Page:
Kult

This latest episode sees us return to our discussion of our favourite non-Lovecraftian horror role-playing games, with Matt sharing his unwholesome love of all things Kult. Admittedly, it would be difficult to make anything related to Kult wholesome.

Angelo

Love takes many forms, some illegal in your jurisdiction

Kult, for those who haven’t encountered it, is a Swedish RPG first translated into English in the early 1990s. The setting is one of the richest and strangest in horror gaming, taking in Gnostic Christianity, splatterpunk and a sense of oppressive gloom that could only have come from a Nordic clime. The game has been through a number of English-language editions and publishers, but is currently out of print. We can only assume that Lictors are responsible. Lictors are always responsible.

lictor

Go on, ask him to get Kult back into print. We’ll wait here.

Kult can be a controversial game, largely because of its religious, violent and sexual elements, and be warned that our discussion reflects this. Admittedly we spend more time complaining about the layout of some of the supplements than we do about, say, eating babies, but the point still stands.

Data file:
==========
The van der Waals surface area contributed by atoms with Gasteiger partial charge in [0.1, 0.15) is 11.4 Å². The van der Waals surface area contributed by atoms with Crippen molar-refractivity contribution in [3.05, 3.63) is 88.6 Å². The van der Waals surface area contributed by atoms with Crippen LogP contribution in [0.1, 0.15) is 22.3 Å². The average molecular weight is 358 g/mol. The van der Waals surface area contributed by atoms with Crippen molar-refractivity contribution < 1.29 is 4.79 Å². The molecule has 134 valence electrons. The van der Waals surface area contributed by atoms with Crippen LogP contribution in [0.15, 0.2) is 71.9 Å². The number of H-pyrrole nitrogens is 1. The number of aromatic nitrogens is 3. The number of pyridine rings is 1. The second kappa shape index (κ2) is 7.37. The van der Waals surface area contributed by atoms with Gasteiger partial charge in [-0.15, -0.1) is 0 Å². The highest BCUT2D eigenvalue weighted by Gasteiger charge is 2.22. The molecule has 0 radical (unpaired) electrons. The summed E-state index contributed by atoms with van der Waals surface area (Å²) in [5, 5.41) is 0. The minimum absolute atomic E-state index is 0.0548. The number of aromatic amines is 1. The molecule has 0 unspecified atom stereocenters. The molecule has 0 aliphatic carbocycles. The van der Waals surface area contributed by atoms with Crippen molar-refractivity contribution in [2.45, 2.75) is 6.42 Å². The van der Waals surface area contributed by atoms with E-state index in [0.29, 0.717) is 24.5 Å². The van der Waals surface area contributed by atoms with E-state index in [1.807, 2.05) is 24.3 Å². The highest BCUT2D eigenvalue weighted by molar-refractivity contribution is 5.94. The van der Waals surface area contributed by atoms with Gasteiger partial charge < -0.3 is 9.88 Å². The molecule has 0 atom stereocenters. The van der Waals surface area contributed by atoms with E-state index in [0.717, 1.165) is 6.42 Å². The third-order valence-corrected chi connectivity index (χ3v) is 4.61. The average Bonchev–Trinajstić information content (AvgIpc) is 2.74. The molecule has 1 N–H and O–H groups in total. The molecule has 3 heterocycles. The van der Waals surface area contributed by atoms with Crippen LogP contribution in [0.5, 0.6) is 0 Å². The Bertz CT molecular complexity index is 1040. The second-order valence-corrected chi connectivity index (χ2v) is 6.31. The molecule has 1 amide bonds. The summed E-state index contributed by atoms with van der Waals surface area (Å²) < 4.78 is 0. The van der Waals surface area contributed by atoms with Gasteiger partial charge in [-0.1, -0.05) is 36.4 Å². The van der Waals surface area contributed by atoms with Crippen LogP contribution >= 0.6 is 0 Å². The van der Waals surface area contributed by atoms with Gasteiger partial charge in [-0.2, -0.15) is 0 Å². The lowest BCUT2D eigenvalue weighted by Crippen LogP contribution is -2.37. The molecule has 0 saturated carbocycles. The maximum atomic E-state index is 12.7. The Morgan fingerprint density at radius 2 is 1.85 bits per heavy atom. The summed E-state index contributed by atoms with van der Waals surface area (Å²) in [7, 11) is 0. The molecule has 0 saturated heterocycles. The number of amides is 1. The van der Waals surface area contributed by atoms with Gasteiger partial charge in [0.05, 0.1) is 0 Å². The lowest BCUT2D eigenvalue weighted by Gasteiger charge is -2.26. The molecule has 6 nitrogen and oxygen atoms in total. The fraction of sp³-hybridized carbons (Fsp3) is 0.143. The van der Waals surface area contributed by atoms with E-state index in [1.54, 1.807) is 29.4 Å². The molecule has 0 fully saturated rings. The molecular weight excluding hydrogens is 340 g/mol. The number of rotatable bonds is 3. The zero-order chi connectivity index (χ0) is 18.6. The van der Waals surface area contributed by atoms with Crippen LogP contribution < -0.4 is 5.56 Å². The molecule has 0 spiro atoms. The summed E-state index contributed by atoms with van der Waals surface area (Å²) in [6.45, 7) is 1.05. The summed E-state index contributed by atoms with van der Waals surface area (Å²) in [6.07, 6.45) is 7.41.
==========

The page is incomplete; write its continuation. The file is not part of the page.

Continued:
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4 comments on “Episode 31 – The Good Friends join a sinister Kult

  1. It was quite amusing to me to read your comments about Kult, the background and the rules engine. I haven’t played the game since the early 90’s, I have to admit, but we did have some fun with it then.

    Amusing trivia about the game editions: The 1st english edition was actually a translation of the 2nd swedish edition. (Or maybe it was re-written for the english version, which was then translated to swedish for the second swedish edition? The publication dates suggest that.) Anyway. One complaint that was leveraged in Sweden against the second edition is that it changed and elaborated the background to make it less dark and more game-able. Maybe that is where the idea of the Demiurge originally being human comes from, in the first ed the Demiurge was just gone.

    I was active in the swedish convention scene at the time and ended up playing, play testing and running a bunch of Kult games written by the authors, Gunilla Jonsson and Michael Petersen. From what I remember most of them were rather rules light and had little combat. They were more mood pieces.

    The rules system was lifted more or less straight from two of the authors earlier games, En Garde! (17th c. swashbucking rpg) and Skuggornas Mästare (‘Masters of Shadow’, a modern rather gonzo superheroes and ninjas rpg). The game system did not match that well with the Kult setting, which I think the authors rather quickly realised as well.

    • sdorward Nov 29, 2018

      Thank you for that insight! It explains a lot about the disconnect we experienced when playing with the original mechanics. It’s surprising that they lasted as long as they did.

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